Although you may type a headline now and again, you’ll probably get most of your text from word processing documents or emails from your clients, boss, or coworkers. To get that text into Dreamweaver, you simply copy it from the document and paste it into your web page.

  12. In the Files panel, double-click the file directions.txt to open it.

    This file is just plain text. No formatting, just words. To get it into your document, you’ll copy and paste it.

  13. Click anywhere inside the text, and then choose Edit→Select All, followed by Edit→Copy. Click the directions.html tab to return to your web page and, finally, choose Edit→Paste.

    You should see a few gold shields sprinkled among the text (circled in Figure 11). If you don’t, make sure you complete step 3 on Section 1. These shields represent line breaks—spots where text drops to the next line without creating a new paragraph. You’ll often see these in pasted text. In this case, you need to remove them, and then create separate paragraphs.

    Figure 11. Line breaks (circled) often crop up when you copy and paste text from other programs into Dreamweaver. Follow the steps on page 48 to make sure you can see the line breaks in Design view.

  14. Click one of the gold shields, and then press Enter (Return). Repeat this for all the other gold shields in the document window.

    This deletes the line break in the document (it actually deletes the HTML tag <br>) and creates two paragraphs out of one. At this point, the pasted text is just a series of paragraphs. To give it some structure, you’ll add headings and two numbered lists.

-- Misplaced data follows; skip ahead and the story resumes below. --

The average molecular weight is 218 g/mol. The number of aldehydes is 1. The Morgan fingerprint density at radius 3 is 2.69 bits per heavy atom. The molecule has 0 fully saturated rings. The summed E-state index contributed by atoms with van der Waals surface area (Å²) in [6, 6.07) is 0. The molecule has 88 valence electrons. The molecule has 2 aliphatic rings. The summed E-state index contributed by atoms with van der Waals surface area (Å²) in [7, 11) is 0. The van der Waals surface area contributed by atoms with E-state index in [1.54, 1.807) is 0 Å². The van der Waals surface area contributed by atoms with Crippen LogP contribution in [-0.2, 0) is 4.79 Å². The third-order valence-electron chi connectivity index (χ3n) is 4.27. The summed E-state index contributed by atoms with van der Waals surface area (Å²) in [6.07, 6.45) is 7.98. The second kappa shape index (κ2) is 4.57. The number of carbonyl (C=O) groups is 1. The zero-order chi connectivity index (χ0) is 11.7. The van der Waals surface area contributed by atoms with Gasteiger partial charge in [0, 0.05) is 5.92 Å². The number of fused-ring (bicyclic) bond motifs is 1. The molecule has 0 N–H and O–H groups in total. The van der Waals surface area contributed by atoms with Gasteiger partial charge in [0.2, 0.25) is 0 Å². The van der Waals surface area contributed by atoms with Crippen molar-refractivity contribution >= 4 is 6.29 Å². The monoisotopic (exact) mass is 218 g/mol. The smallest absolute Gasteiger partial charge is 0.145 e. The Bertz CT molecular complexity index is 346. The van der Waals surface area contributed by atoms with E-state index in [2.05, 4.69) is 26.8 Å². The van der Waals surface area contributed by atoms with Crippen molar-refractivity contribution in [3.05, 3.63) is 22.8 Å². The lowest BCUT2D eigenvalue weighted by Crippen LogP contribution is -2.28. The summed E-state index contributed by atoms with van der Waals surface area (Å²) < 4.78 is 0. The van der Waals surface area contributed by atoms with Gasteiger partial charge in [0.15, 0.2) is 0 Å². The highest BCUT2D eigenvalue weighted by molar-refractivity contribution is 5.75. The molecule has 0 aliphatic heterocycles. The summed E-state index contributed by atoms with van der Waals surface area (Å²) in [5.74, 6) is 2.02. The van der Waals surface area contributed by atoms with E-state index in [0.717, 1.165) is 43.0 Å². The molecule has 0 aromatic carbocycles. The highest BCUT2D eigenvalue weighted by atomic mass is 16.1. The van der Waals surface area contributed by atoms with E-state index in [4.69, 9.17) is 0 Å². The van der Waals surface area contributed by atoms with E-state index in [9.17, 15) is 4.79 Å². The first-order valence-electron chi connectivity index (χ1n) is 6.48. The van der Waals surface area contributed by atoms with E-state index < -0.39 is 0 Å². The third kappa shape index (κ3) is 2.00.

15. Click in the paragraph with the text line “Address.” In the Property inspector, click the HTML button, and then choose Heading 2 from the Format menu.

    This step changes the paragraph to a headline—making it bigger and bolder.

  16. Repeat the last step for the lines of text “Driving Directions” and “For Geocachers” (near the end of the page).

    You now have one Heading 1 and three Heading 2 headlines. To further structure the contents of this page, you’ll add one last level of headlines.

  17. Click in the paragraph with the text line “From the North,” and then choose Heading 3 in the Format menu. Repeat this step for the text “From the South.”

    To add a bit more style to this page, you’ll format the Heading 3 headlines next.

  18. Triple-click the headline “From the South” to select it. In the Property inspector, click the CSS button. In the field next to the color box, replace the color currently there with #779A00 and then hit Enter (Return).

    The New CSS Rule window appears again. Now you’ll create a style for formatting <h3> tags.

  19. From the top menu, select “Tag (redefines an HTML element).”

    You should see h3 in the middle field.

  20. Click OK.

    Notice that the text changes to green. You’ll see that the headline “From the North” is also green. The style you just created applies to all <h3> tags.